441464 The Effects of Triacetin and Glycerol Carbonate on Biodiesel Cloud Point

Monday, November 9, 2015
Exhibit Hall 1 (Salt Palace Convention Center)
Rebecca M. Miller, Chemical Engineering, Lafayette College, Easton, PA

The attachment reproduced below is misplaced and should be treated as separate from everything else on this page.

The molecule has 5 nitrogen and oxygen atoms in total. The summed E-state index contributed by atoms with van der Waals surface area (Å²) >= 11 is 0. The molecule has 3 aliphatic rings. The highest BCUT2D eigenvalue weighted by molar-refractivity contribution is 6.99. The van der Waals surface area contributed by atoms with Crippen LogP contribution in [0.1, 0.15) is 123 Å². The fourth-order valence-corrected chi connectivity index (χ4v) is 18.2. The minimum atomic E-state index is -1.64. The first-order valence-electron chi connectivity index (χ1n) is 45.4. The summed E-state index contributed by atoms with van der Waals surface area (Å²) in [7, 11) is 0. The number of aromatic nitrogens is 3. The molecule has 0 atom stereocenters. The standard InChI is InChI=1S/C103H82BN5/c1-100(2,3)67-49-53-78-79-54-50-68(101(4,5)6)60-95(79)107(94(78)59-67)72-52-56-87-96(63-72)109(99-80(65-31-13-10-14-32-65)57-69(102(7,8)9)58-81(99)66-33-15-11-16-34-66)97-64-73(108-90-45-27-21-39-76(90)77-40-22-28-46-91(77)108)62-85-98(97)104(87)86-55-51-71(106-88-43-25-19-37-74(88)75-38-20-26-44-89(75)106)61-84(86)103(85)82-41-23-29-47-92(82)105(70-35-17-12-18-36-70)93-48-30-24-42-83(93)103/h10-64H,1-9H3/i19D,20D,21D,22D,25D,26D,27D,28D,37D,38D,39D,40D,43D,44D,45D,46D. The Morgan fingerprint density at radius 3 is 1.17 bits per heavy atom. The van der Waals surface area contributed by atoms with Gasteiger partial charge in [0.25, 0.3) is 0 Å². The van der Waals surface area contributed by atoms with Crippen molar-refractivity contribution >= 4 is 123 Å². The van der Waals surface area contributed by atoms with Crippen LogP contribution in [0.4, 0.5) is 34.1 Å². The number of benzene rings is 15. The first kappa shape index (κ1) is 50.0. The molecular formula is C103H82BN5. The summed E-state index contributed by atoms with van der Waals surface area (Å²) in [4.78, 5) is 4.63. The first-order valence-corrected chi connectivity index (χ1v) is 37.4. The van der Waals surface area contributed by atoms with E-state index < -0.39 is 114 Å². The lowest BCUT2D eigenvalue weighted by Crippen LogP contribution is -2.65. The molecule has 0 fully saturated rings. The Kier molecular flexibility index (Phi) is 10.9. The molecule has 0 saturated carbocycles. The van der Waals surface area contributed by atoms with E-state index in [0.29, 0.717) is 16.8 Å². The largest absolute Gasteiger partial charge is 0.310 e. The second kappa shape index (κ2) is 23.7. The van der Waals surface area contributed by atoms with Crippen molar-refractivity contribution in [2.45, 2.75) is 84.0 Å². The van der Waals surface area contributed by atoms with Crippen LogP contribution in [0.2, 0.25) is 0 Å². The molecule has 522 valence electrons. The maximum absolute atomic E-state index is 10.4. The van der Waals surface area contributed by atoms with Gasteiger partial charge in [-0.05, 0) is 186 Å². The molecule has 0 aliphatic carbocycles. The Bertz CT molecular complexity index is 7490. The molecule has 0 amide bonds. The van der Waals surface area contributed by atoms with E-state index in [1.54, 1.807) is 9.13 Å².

Biodiesel is a fuel that contains fatty acid methyl esters (FAMEs) and is a renewable fuel created from different feedstocks like plant-derived oils and animal fats. This alternative fuel can be used in many of the same settings as regular diesel fuel. However, one of the major issues with using biodiesel is its poor cold-flow properties. The main cold-flow property to be studied is the cloud point (CP), the point at which the fuel starts to crystallize. The purpose of this work is to analyze the effects of two different additives, triacetin and glycerol carbonate (GC), and determine if the additives have a positive effect on a model fuel system containing one or two FAMEs. These additives are of interest because they are both byproducts of an alternative biodiesel reaction mechanism as opposed to the common method of reacting the FAMEs with methanol. Triacetin was found to depress the cloud point while glycerol carbonate has no effect on the cloud point of the FAMEs. Analysis also showed that most triacetin systems obeyed ideal solution theory, but GC systems did not.

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